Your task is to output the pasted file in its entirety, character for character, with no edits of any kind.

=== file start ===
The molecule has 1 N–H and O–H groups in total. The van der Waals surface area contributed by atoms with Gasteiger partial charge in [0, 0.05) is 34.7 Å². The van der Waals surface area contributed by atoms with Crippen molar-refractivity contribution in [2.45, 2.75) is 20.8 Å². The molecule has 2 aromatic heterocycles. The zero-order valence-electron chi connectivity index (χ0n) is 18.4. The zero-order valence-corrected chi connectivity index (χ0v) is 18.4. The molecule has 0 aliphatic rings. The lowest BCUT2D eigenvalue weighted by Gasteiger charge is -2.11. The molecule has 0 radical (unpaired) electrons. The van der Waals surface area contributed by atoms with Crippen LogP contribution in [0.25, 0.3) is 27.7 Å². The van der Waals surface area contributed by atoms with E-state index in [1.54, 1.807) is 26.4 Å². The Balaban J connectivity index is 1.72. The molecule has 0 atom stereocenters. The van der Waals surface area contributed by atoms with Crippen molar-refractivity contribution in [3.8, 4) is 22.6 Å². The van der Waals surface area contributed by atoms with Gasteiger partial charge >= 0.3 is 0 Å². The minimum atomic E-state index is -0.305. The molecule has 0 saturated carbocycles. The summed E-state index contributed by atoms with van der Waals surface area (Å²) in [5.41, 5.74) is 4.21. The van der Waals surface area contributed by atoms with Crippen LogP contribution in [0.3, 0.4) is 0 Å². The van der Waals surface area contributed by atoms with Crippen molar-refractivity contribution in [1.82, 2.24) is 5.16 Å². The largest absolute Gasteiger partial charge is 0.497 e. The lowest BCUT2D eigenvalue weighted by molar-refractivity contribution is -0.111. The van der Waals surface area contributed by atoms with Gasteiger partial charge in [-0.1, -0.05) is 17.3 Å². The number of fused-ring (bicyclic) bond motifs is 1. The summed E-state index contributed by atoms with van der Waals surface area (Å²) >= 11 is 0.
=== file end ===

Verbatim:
The molecule has 1 N–H and O–H groups in total. The van der Waals surface area contributed by atoms with Gasteiger partial charge in [0, 0.05) is 34.7 Å². The van der Waals surface area contributed by atoms with Crippen molar-refractivity contribution in [2.45, 2.75) is 20.8 Å². The molecule has 2 aromatic heterocycles. The zero-order valence-electron chi connectivity index (χ0n) is 18.4. The zero-order valence-corrected chi connectivity index (χ0v) is 18.4. The molecule has 0 aliphatic rings. The lowest BCUT2D eigenvalue weighted by Gasteiger charge is -2.11. The molecule has 0 radical (unpaired) electrons. The van der Waals surface area contributed by atoms with Crippen LogP contribution in [0.25, 0.3) is 27.7 Å². The van der Waals surface area contributed by atoms with E-state index in [1.54, 1.807) is 26.4 Å². The Balaban J connectivity index is 1.72. The molecule has 0 atom stereocenters. The van der Waals surface area contributed by atoms with Crippen molar-refractivity contribution in [3.8, 4) is 22.6 Å². The van der Waals surface area contributed by atoms with Gasteiger partial charge >= 0.3 is 0 Å². The minimum atomic E-state index is -0.305. The molecule has 0 saturated carbocycles. The summed E-state index contributed by atoms with van der Waals surface area (Å²) in [5.41, 5.74) is 4.21. The van der Waals surface area contributed by atoms with Crippen LogP contribution in [0.3, 0.4) is 0 Å². The van der Waals surface area contributed by atoms with Crippen molar-refractivity contribution in [1.82, 2.24) is 5.16 Å². The largest absolute Gasteiger partial charge is 0.497 e. The lowest BCUT2D eigenvalue weighted by molar-refractivity contribution is -0.111. The van der Waals surface area contributed by atoms with Gasteiger partial charge in [-0.1, -0.05) is 17.3 Å². The number of fused-ring (bicyclic) bond motifs is 1. The summed E-state index contributed by atoms with van der Waals surface area (Å²) >= 11 is 0.